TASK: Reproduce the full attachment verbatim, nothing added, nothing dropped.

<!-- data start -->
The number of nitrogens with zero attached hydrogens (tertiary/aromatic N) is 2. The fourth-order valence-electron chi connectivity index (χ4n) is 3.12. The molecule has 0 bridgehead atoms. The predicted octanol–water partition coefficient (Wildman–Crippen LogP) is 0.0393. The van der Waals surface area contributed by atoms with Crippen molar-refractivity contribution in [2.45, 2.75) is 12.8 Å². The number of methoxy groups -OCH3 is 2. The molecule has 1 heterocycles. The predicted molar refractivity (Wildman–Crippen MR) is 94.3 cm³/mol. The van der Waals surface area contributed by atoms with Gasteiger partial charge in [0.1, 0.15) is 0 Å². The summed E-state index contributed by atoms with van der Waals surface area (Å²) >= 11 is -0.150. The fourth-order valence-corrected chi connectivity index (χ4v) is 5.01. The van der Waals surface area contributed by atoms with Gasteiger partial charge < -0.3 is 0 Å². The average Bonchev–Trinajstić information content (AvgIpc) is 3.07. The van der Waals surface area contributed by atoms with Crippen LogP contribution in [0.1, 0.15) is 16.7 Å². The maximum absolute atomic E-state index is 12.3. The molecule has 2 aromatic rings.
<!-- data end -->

The number of nitrogens with zero attached hydrogens (tertiary/aromatic N) is 2. The fourth-order valence-electron chi connectivity index (χ4n) is 3.12. The molecule has 0 bridgehead atoms. The predicted octanol–water partition coefficient (Wildman–Crippen LogP) is 0.0393. The van der Waals surface area contributed by atoms with Crippen molar-refractivity contribution in [2.45, 2.75) is 12.8 Å². The number of methoxy groups -OCH3 is 2. The molecule has 1 heterocycles. The predicted molar refractivity (Wildman–Crippen MR) is 94.3 cm³/mol. The van der Waals surface area contributed by atoms with Gasteiger partial charge in [0.1, 0.15) is 0 Å². The summed E-state index contributed by atoms with van der Waals surface area (Å²) >= 11 is -0.150. The fourth-order valence-corrected chi connectivity index (χ4v) is 5.01. The van der Waals surface area contributed by atoms with Gasteiger partial charge < -0.3 is 0 Å². The average Bonchev–Trinajstić information content (AvgIpc) is 3.07. The van der Waals surface area contributed by atoms with Crippen LogP contribution in [0.1, 0.15) is 16.7 Å². The maximum absolute atomic E-state index is 12.3. The molecule has 2 aromatic rings.